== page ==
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Create Database Diagrams with Powershell + yUML

Powershell MVP, Doug Finke has an interesting post demonstrating how to create UML class digrams from Powershell using the website yUML. So, I thought it would be a fun exercise to create a UML class diagram of database tables. It might seem a little odd to represent database tables in UML, however it can done and a few commerical allow you to do so. Basically tables are represented as classes, columns as attributes, constraints and indexes are behaviors and foreign key relationships are associations. For a good overview of how to model databases as UML class diagrams see Database Modelling in UML by By Geoffrey Sparks.
The yUML website generates UML through a simple syntax, where parameters are appended to the URL string (See Doug’s blog for an example). The hard part for generating class digrams from databases is getting the meta data about SQL Server tables in a usable format. In fact, the T-SQL query is much larger than the acommpanying Powershell code and also took me longer to figure out. The query sqlmeta.sql returns meta data about a SQL table and makes use of SQL 2005/2008 CTE’s and XPath. A single XML document is returned with column, primary key, constraint, index, trigger, and relationship information. For example using the sample AdventureWorks database and the Sales.Store table as parameters the following XML is returned:
<root>
<class>
<table>Sales.Store</table>
<columns>
<column>PK CustomerID: int</column>
<column>Name: nvarchar</column>
<column>SalesPersonID: int</column>
<column>Demographics: xml</column>
<column>rowguid: uniqueidentifier</column>
<column>ModifiedDate: datetime</column>
</columns>
<relations>
<relation>[Sales.Customer]</relation>
<relation>[Sales.SalesPerson]</relation>
</relations>
<operations>
<operation>FK: FK_Store_Customer_CustomerID</operation>
<operation>FK: FK_Store_SalesPerson_SalesPersonID</operation>
<operation>Index: AK_Store_rowguid</operation>
<operation>Index: IX_Store_SalesPersonID</operation>
<operation>Index: PXML_Store_Demographics</operation>
<operation>PK: PK_Store_CustomerID</operation>
<operation>Trigger: iStore</operation>
</operations>
</class>
</root>
The Powershell script, yuml.ps1 includes function to execute a query and return a DataTable called Get-SqlData:
function Get-SqlData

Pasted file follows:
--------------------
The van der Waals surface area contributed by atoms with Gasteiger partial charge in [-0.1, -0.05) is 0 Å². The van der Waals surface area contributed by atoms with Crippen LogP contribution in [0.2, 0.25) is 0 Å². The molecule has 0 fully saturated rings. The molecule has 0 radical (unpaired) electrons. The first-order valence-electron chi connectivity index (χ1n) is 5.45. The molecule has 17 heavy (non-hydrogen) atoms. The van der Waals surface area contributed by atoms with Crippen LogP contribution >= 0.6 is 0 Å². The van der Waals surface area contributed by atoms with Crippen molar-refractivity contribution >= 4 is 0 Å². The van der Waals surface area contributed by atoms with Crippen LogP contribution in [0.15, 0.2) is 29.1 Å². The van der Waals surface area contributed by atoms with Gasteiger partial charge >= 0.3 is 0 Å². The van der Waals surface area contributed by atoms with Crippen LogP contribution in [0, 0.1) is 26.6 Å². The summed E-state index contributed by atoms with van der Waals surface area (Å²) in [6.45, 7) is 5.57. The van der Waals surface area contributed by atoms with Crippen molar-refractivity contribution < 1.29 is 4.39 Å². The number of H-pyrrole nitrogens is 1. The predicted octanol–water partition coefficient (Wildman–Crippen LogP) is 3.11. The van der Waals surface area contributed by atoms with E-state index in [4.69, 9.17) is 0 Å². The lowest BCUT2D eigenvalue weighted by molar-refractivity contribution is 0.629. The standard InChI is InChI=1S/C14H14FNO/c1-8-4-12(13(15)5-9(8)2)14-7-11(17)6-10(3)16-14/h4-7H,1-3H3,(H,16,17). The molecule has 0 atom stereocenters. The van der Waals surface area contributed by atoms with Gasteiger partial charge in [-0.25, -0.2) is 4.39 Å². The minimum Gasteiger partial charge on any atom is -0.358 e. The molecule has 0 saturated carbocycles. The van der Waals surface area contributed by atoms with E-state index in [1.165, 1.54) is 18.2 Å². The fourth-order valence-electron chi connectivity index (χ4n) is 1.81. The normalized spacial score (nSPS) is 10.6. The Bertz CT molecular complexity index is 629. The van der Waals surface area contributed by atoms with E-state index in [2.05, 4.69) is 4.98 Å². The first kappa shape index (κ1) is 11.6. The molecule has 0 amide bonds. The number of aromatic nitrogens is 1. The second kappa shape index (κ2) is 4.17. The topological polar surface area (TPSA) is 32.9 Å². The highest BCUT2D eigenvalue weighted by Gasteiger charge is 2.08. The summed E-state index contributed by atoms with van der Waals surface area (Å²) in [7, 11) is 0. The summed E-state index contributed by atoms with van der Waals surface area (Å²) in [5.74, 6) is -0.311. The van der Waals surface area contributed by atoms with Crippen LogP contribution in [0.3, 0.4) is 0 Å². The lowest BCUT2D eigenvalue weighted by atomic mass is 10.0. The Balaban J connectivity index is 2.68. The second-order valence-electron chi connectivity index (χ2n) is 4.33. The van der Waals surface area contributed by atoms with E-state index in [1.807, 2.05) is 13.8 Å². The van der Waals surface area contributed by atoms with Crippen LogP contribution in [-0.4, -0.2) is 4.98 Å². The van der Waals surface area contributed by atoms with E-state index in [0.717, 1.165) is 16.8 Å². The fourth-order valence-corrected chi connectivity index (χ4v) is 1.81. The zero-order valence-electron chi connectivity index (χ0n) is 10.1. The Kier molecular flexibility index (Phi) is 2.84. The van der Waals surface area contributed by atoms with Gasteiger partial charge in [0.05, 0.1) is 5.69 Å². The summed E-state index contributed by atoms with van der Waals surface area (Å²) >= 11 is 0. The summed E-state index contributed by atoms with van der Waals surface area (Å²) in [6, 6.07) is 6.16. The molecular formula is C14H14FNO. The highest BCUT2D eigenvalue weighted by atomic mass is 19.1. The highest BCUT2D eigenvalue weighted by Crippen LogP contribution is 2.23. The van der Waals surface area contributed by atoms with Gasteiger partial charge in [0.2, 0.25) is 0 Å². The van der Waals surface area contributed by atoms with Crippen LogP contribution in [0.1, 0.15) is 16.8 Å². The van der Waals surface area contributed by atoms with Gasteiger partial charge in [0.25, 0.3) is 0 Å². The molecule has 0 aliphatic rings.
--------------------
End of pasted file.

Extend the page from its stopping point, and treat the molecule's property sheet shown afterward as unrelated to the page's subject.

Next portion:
{
param([string]$serverName=$(throw ‘serverName is required.’), [string]$databaseName=$(throw ‘databaseName is required.’),
[string]$query=$(throw ‘query is required.’))

Write-Verbose “Get-SqlData serverName:$serverName databaseName:$databaseName query:$query”

$connString = “Server=$serverName;Database=$databaseName;Integrated Security=SSPI;”
$da = New-Object “System.Data.SqlClient.SqlDataAdapter” ($query,$connString)
$dt = New-Object “System.Data.DataTable”
$da.fill($dt) > $null
$dt

} #Get-SqlData

We’ll call the Get-SqlData function from Get-SqlMeta function and pass the lengthy T-SQL query as a parameter. Having obtained the SQL Server meta data, we need to extract the information to generate a URL string using the ConvertTo-yUML function.
function ConvertTo-yUML {
param ([xml]$meta)

$r = $meta.root.class | foreach {‘[‘ + $_.table + ‘|’}
$table = $meta.root.class | foreach {‘[‘ + $_.table + ‘]’}

$cols = $meta.root.class | foreach {$_.columns.column}
$r += [string]::join(‘;’,$cols)

$ops = $meta.root.class | foreach {$_.operations.operation}
if ($ops)
{ $r += ‘|’ + [string]::join(‘;’,$ops) }

$r += ‘]’

$rels = $meta.root.class | foreach {$_.relations.relation}
if ($rels)
{ $r +=  “,$table->” + [string]::join(“,$table->”,$rels) }

$r

} #ConvertTo-yUML

Using the XML document above we should see the following output:
[Sales.Store|PK CustomerID: int;Name: nvarchar;SalesPersonID: int;Demographics: xml;rowguid: uniqueidentifier;ModifiedDate: datetime|FK: FK_Store_Customer_CustomerID;FK: FK_Store_SalesPerson_SalesPersonID;Index: AK_Store_rowguid;Index: IX_Store_SalesPersonID;Index: PXML_Store_Demographics;PK: PK_Store_CustomerID;Trigger: iStore],[Sales.Store]->[Sales.Customer],[Sales.Store]->[Sales.SalesPerson]
Finally we pass the ouput generated from ConvertTo-yUML to Doug’s original Get-yUMLDigram function:
Function Get-yUMLDiagram {
param(
$yUML,
$diagramFileName=“c:test.jpg”,
[switch]$show
)

$base = http://yuml.me/diagram/class/
$address = $base + $yUML

if($show) {
$wc = New-Object Net.WebClient
$wc.DownloadFile($address, $diagramFileName)
Invoke-Item $diagramFileName
} else {
$address
}

} #Get-yUMLDiagram

To use the script source, the functions and run the commands passing in server, database, schema and table name parameter. Here’s the completed example
. ./yuml.ps1
$serverName = ‘Z002SQLEXPRESS’;$databaseName = ‘AdventureWorks’;$schema=‘Sales’;$name=‘Store’
$meta = Get-SqlMeta $serverName $databaseName $schema $name
$yUML = (ConvertTo-yUML $meta[0])
Get-yUMLDiagram $yUML ‘C:Usersu00binstore.jpg’ -show
Running the code above produces the following output:
**UPDATE: yUML now supports pdf output. I’ve updated my script using Doug’s revisions to output a pdf document. Here’s an example of pdf output:
Get-yUMLDiagram $yUML ‘C:Usersu00binstore.pdf’ -pdf

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